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Kevin Smith calls 'widow-maker' heart attack 'the best thing that ever happened to me'

He admits to being high on pot while doing his first television interview since the health scare.

Less than two months after a heart attack almost cost him his life, comedian and director Kevin Smith is calling the near-death experience "the best thing that ever happened to me."

Smith, the director behind cult-classic films such as "Clerks" and "Mallrats," told the "Today" show on Monday that he has been steadily recovering since having a "widow-maker" heart attack during a comedy special in February.

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"Honestly, the heart attack was the best thing that ever happened to me," said Smith, who later noted that he was a "wake-and-baker" (a term for people smoke marijuana shortly after waking up) and felt great despite being awake since 5 a.m.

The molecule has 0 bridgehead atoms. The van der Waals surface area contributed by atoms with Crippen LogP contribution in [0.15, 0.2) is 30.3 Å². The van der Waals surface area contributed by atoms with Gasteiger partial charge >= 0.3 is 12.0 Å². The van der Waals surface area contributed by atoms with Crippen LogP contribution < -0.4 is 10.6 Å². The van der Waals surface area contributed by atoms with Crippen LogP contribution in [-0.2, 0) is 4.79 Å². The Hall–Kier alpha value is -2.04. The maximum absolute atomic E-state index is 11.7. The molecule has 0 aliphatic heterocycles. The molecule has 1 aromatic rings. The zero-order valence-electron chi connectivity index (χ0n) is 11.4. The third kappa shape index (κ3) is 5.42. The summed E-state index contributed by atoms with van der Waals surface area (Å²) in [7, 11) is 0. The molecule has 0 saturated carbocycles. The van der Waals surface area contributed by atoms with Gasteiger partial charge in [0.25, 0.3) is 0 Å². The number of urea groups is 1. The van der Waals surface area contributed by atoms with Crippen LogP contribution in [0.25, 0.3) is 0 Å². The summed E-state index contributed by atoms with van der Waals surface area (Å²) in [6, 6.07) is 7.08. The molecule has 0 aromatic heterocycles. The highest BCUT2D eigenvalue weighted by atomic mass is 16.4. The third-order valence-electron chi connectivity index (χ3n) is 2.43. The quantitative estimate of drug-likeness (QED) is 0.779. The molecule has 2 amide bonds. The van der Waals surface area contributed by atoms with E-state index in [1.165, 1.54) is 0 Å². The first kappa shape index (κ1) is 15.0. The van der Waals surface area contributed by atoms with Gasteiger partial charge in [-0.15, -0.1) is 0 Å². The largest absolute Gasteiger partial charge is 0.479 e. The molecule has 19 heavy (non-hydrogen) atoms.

"It makes sense because I had 100 percent blockage in the LAD [left anterior descending], the big artery, the widow-maker," said Smith in his first television interview since the potentially deadly coronary.

"It didn't feel like I was having a heart attack. [I] didn't recognize it was happening. But as they went inside me, opened up that vein, suddenly I breathed and felt a world better," Smith went on to say.

In the days after the heart attack, Smith was advised by his general practitioner to lose 50 pounds and lower his cholesterol by following a plant-based diet. He says he has since lost 32 pounds and plans to lose more weight in the near future. He credits a potato-based diet touted in magician Penn Jillette's book "Presto!" for the weight loss.